Gudlaugur Thór Thórdarson, Minister for Foreign Affairs of Iceland, and Sergey Lavrov, Minister of Foreign Affairs of the Russia Federation, met in Moscow yesterday. The focus of their discussion was on the Arctic affairs and bilateral relations and trade. European security affairs and international affairs were also discussed.
This was the first time in eight years that an Icelandic Foreign Minister visits Moscow to meet with his counterpart. Thórdarson and Lavrov met in Rovaniemi in Finland last May when Iceland assumed the chairmanship of the Arctic Council and before that at an Arctic conference in the Russian city of Arkhangelsk in March 2017.
The Arctic was also the focus of yesterday‘s meeting, where the ministers signed a joint statement on ensuring continuity of Iceland‘s and Russia‘s chairmanships in the Arctic Council. Iceland will chair the Council until May 2021, when it hands the gavel over to Russia. The statement emphasises common goals and actions in the areas of sustainable development, climate change, biodiversity, marine affairs and the Council's internal work.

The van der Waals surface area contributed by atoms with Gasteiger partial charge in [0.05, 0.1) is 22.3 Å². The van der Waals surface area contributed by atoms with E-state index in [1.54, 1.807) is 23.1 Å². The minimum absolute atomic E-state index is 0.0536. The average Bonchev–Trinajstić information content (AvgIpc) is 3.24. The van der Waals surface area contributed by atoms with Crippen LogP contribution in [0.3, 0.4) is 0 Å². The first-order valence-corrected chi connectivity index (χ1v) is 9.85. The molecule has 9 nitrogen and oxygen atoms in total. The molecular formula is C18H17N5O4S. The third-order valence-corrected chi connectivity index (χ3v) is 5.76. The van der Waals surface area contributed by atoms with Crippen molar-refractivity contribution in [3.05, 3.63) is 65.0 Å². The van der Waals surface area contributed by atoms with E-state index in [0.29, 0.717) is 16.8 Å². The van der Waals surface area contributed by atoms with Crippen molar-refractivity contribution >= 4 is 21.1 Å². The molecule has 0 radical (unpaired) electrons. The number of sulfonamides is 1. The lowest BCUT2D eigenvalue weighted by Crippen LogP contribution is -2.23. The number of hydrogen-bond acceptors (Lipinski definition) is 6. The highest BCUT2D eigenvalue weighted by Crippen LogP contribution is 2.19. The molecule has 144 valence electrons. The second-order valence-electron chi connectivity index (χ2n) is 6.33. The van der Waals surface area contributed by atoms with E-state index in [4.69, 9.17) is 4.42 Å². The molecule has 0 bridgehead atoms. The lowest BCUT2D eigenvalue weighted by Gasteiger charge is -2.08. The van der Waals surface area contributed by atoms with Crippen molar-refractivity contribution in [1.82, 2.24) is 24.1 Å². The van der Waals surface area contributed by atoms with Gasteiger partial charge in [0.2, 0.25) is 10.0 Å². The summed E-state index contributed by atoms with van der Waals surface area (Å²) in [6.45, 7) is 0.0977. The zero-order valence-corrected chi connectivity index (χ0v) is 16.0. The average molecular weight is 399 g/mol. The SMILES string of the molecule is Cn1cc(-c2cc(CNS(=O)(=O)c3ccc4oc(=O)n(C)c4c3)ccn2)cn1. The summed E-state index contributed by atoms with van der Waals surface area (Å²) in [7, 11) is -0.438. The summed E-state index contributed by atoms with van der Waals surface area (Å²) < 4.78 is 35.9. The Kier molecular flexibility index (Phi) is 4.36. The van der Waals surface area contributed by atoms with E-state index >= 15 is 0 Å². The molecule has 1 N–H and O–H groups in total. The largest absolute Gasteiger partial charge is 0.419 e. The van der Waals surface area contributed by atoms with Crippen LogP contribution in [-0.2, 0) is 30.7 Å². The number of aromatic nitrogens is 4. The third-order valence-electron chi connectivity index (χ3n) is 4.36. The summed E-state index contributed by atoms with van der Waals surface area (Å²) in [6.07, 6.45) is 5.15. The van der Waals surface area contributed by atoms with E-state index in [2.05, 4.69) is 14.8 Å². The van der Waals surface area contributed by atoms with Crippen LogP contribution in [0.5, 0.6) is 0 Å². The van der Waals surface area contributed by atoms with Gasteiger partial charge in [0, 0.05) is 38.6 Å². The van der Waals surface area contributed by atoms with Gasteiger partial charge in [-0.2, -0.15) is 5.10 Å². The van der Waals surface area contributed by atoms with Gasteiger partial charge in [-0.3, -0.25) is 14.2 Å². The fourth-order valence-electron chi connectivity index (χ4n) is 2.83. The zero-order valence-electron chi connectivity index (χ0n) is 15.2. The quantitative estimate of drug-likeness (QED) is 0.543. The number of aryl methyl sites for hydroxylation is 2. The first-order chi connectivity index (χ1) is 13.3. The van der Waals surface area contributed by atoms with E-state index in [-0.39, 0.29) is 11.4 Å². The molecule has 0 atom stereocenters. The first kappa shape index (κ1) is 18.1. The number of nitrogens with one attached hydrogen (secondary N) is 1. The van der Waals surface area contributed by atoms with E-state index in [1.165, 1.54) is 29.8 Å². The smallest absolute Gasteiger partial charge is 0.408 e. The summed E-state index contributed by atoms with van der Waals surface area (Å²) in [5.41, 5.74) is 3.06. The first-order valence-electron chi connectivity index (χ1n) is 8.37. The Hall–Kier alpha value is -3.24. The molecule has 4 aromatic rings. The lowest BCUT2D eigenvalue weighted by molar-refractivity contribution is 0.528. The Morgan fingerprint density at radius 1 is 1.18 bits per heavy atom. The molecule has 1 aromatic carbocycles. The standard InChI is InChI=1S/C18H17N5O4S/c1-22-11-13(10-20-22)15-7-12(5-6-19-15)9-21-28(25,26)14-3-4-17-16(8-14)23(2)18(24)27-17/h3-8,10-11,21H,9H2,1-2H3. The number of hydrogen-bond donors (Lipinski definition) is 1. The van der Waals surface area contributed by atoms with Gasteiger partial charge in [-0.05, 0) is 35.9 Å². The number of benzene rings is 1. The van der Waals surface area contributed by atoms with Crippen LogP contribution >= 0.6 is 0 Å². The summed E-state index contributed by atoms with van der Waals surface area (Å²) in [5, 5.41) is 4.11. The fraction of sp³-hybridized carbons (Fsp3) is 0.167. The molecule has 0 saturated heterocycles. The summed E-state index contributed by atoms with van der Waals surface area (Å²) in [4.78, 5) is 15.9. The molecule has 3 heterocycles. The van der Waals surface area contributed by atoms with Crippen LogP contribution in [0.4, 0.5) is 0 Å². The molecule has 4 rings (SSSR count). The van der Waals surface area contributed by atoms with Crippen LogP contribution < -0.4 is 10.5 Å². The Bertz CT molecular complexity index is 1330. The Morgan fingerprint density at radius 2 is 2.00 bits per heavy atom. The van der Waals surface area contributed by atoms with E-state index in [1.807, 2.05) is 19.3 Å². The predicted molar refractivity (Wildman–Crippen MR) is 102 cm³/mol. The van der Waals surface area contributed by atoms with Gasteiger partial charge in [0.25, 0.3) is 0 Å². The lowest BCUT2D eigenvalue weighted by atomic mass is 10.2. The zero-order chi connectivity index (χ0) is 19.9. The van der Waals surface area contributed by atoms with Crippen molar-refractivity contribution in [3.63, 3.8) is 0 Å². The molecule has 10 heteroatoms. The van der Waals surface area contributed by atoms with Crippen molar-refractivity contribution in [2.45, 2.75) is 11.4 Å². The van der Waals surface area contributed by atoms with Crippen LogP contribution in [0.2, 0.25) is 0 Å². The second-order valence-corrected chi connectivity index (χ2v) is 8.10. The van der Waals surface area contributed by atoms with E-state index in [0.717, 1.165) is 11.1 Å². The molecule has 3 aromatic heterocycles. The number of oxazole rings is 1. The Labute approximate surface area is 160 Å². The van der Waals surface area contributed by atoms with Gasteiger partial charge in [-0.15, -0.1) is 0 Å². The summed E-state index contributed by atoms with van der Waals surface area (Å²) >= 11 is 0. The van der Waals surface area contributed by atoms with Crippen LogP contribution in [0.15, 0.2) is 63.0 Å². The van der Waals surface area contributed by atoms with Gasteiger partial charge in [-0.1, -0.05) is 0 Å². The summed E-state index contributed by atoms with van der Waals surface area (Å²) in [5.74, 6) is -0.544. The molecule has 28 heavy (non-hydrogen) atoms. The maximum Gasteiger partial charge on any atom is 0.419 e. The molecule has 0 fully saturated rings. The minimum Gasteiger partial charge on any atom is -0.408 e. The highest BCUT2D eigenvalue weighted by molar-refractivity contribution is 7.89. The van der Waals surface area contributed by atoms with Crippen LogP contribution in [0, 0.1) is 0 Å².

"I am pleased that we have signed a joint statement with the aim of ensuring continuity between the two chairmanships. The statement also manifests our determination to work together in a constructive manner on Arctic affairs. Sustainable development is at the heart of Iceland’s Arctic Council chairmanship. I sincerely hope that the Arctic continues to be a region of peace, stability and constructive cooperation," said Foreign Minister Thórdarson at a press conference after the meeting.
Bilateral trade was also discussed at the meeting between the two ministers. Icelandic fish exports to Russia came to halt in 2015 due to Russia’s restrictions of food imports from Western countries. Minister Thórdarson reiterated his disappointment over the restrictions, which have hit Icelandic exporters disproportionally hard. “Still there are also many positive developments. Icelandic hi-tech and innovation companies have been gaining ground in Russia, especially in the fisheries and agriculture sectors. There has also been a steady increase in numbers of Russian tourists visiting Iceland, whom we warmly welcome,” Thórdarson said at the press conference. “A clear indication of our growing trade relationship is the recent establishment of the Russian-Icelandic Chamber of Commerce confirms and the fact that I am accompanied with representatives of 19 Icelandic companies to Russia,” he added.